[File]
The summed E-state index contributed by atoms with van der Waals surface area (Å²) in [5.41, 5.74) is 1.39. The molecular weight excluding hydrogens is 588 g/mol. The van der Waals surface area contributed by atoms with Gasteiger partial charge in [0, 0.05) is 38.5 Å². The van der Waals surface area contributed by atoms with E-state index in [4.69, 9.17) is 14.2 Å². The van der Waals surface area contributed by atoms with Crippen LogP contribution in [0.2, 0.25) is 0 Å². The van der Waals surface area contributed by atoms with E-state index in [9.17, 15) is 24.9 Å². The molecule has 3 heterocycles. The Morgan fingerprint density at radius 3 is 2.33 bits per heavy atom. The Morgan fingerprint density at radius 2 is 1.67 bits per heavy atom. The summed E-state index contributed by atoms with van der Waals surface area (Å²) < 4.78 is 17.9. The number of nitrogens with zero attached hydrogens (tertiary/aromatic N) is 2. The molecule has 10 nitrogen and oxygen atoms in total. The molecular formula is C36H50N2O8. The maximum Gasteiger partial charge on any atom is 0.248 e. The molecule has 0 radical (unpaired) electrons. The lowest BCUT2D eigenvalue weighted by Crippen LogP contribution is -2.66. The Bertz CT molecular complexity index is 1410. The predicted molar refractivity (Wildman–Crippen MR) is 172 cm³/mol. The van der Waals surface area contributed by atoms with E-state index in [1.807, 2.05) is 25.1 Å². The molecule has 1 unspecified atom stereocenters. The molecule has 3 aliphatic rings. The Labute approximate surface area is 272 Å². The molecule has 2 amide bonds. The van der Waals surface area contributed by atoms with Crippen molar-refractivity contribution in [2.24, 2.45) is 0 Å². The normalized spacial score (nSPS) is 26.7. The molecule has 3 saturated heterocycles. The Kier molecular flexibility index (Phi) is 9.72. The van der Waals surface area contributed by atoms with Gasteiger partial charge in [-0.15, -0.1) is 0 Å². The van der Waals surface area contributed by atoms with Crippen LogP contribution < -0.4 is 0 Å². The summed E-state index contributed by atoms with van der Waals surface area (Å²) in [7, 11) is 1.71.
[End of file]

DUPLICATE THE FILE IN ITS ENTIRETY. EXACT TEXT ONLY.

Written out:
The summed E-state index contributed by atoms with van der Waals surface area (Å²) in [5.41, 5.74) is 1.39. The molecular weight excluding hydrogens is 588 g/mol. The van der Waals surface area contributed by atoms with Gasteiger partial charge in [0, 0.05) is 38.5 Å². The van der Waals surface area contributed by atoms with E-state index in [4.69, 9.17) is 14.2 Å². The van der Waals surface area contributed by atoms with Crippen LogP contribution in [0.2, 0.25) is 0 Å². The van der Waals surface area contributed by atoms with E-state index in [9.17, 15) is 24.9 Å². The molecule has 3 heterocycles. The Morgan fingerprint density at radius 3 is 2.33 bits per heavy atom. The Morgan fingerprint density at radius 2 is 1.67 bits per heavy atom. The summed E-state index contributed by atoms with van der Waals surface area (Å²) < 4.78 is 17.9. The number of nitrogens with zero attached hydrogens (tertiary/aromatic N) is 2. The molecule has 10 nitrogen and oxygen atoms in total. The molecular formula is C36H50N2O8. The maximum Gasteiger partial charge on any atom is 0.248 e. The molecule has 0 radical (unpaired) electrons. The lowest BCUT2D eigenvalue weighted by Crippen LogP contribution is -2.66. The Bertz CT molecular complexity index is 1410. The predicted molar refractivity (Wildman–Crippen MR) is 172 cm³/mol. The van der Waals surface area contributed by atoms with E-state index in [1.807, 2.05) is 25.1 Å². The molecule has 1 unspecified atom stereocenters. The molecule has 3 aliphatic rings. The Labute approximate surface area is 272 Å². The molecule has 2 amide bonds. The van der Waals surface area contributed by atoms with Crippen molar-refractivity contribution in [2.24, 2.45) is 0 Å². The normalized spacial score (nSPS) is 26.7. The molecule has 3 saturated heterocycles. The Kier molecular flexibility index (Phi) is 9.72. The van der Waals surface area contributed by atoms with Gasteiger partial charge in [-0.15, -0.1) is 0 Å². The van der Waals surface area contributed by atoms with Crippen LogP contribution < -0.4 is 0 Å². The summed E-state index contributed by atoms with van der Waals surface area (Å²) in [7, 11) is 1.71.